“The country is on the brink of an inflationary disaster.” Russia faces the largest price hike since the beginning of the war

The summer devaluation of the ruble, which placed the Russian currency among the top three weakest in the world and made it the world leader in volatility, promises the Russian economy the biggest acceleration in inflation since the beginning of the war.

Retailers and distributors of goods ranging from beverages to cars and household appliances are bracing themselves for double-digit price increases after the dollar rose to 90 rubles and the euro topped 100.

Cars imported to the Russian Federation via parallel import will be 15-20% more expensive, predicts Avtodom. New price tags will appear in showrooms in a month or two and will be more than 60% higher than pre-war prices: last year the average price of a new car increased by 20%, and in the first half of this year by another 13%

Juices and sodas will go up by 10-20% from August 1 – PepsiCo and Gardens Pridonya have already sent “letters of happiness” to retail chains regarding price increases. Juice producers bear 70% of their primary costs from imports – these are concentrates and purees, which is why they are heavily dependent on exchange rates – says Maxim Novikov, head of the Soyuznapitki profile association.

Home appliances suppliers have warned retailers against price increases of 10-15%. Among the producers who are preparing to rewrite price lists is Archelik (brands Beko, Grundig, Indesit etc.), SEB-East group (Tefal, Moulinex, Rowenta), Maunfeld, Lex e.t.c. Prices for all goods in this category will inevitably increase, since “the vast majority of equipment imported to the Russian Federation is paid for in foreign currency,” warns RATEK representative Anton Guskov.

Apple gadgets and other foreign brands may increase in price by 10-20%. And this is still an optimistic forecast, says Eldar Murtazin, a leading analyst at Mobile Research Group: mass imports of equipment are paralyzed, stocks in warehouses are low, and as soon as they run out, prices will go up.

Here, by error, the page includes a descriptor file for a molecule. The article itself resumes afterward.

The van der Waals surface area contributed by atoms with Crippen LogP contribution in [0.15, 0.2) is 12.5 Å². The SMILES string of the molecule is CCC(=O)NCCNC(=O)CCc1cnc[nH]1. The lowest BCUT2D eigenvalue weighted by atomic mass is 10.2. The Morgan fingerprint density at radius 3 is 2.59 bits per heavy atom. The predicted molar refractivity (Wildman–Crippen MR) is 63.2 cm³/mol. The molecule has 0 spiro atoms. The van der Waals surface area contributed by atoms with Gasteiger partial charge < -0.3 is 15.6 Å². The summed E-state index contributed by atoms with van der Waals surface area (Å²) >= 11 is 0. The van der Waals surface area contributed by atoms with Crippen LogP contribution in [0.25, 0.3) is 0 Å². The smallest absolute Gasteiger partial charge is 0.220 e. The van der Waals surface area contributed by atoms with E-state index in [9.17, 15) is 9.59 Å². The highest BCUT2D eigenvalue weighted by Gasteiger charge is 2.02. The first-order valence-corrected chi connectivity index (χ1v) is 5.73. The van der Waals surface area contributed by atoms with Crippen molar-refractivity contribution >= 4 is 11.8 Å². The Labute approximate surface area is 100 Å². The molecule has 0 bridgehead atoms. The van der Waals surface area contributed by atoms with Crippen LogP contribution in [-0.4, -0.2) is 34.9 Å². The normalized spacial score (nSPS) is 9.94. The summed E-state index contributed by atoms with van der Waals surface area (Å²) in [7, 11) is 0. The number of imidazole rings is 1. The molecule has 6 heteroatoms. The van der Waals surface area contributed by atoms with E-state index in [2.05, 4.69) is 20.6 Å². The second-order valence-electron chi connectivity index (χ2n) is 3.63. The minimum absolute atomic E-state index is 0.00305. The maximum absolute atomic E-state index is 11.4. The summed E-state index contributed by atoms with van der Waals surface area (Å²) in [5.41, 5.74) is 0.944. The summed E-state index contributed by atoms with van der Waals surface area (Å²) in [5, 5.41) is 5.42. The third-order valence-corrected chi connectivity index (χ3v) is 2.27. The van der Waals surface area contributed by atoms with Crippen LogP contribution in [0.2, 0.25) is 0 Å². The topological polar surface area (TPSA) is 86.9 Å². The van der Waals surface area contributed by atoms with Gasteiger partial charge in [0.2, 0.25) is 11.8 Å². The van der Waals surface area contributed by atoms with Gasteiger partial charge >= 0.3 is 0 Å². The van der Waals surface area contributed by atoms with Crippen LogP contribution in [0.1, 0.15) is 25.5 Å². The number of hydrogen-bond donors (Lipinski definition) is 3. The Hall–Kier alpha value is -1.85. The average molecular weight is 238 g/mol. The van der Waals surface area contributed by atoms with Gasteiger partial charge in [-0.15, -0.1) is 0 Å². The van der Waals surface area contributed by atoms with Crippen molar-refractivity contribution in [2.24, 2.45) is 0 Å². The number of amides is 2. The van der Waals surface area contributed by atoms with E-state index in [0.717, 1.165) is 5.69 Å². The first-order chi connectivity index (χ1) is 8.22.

The situation is exacerbated by the rapid increase in freight prices. Due to the sanctions, there was a shortage of trucks in Russia, and the mobilization caused a shortage of drivers. As a result: since the beginning of the year, the cost of transporting goods in Russia has increased by 38%.

Due to the lack of Western equipment and spare parts, the prices of air tickets may also increase sharply – by the end of the year by 40%, predicts Vitaly Vantsev, co-owner of Vnukovo airport. This will add to the headaches of tourists already facing exploding travel prices. So holidays in Turkey, according to the Alliance of Travel Agents, have become more expensive by 20-70%, depending on the hotel and accommodation.

“The country is on the brink of a major inflationary catastrophe,” MMI analysts write. The devaluation of the ruble has increased inflation expectations among consumers who spend more, and this “significantly increases inflationary pressures.”

Rosstat modestly estimates the current inflation – 3.6%, which is 5 times less than the record values ​​​​for 20 years in April 2022. But the weekly growth rate of prices is increasing: 0.18% on July 11-17 against 0.14% and 0.15% in the previous two weeks.

The Central Bank will respond to the rise in inflation by tightening its monetary policy. At its meeting on Friday, July 21, the regulator will immediately raise the key rate by 75 basis points to 8.25% per annum, economists polled by Bloomberg expect on average. But the devaluation effect will inevitably persist for a long time: even if the ruble strengthens, importers will factor in higher exchange rates in their prices, warns Yegor Susin, managing director of GPB Private Banking.


Add a Comment